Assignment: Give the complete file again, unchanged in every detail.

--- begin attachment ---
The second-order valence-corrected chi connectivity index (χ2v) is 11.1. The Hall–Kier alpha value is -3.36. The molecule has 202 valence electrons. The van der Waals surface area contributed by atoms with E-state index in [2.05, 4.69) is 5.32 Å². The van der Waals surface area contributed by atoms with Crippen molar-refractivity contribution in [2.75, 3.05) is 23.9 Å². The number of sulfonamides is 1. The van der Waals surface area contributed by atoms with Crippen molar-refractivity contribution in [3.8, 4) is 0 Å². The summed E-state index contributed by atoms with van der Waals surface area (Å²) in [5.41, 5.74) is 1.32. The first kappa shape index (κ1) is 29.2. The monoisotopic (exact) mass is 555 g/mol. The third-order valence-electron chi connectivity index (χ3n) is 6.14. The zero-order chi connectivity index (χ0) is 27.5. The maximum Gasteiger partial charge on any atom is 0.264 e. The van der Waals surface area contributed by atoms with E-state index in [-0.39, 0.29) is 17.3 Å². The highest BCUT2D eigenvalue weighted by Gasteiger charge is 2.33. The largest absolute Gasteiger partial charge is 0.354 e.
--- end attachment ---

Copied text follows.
The second-order valence-corrected chi connectivity index (χ2v) is 11.1. The Hall–Kier alpha value is -3.36. The molecule has 202 valence electrons. The van der Waals surface area contributed by atoms with E-state index in [2.05, 4.69) is 5.32 Å². The van der Waals surface area contributed by atoms with Crippen molar-refractivity contribution in [2.75, 3.05) is 23.9 Å². The number of sulfonamides is 1. The van der Waals surface area contributed by atoms with Crippen molar-refractivity contribution in [3.8, 4) is 0 Å². The summed E-state index contributed by atoms with van der Waals surface area (Å²) in [5.41, 5.74) is 1.32. The first kappa shape index (κ1) is 29.2. The monoisotopic (exact) mass is 555 g/mol. The third-order valence-electron chi connectivity index (χ3n) is 6.14. The zero-order chi connectivity index (χ0) is 27.5. The maximum Gasteiger partial charge on any atom is 0.264 e. The van der Waals surface area contributed by atoms with E-state index in [-0.39, 0.29) is 17.3 Å². The highest BCUT2D eigenvalue weighted by Gasteiger charge is 2.33. The largest absolute Gasteiger partial charge is 0.354 e.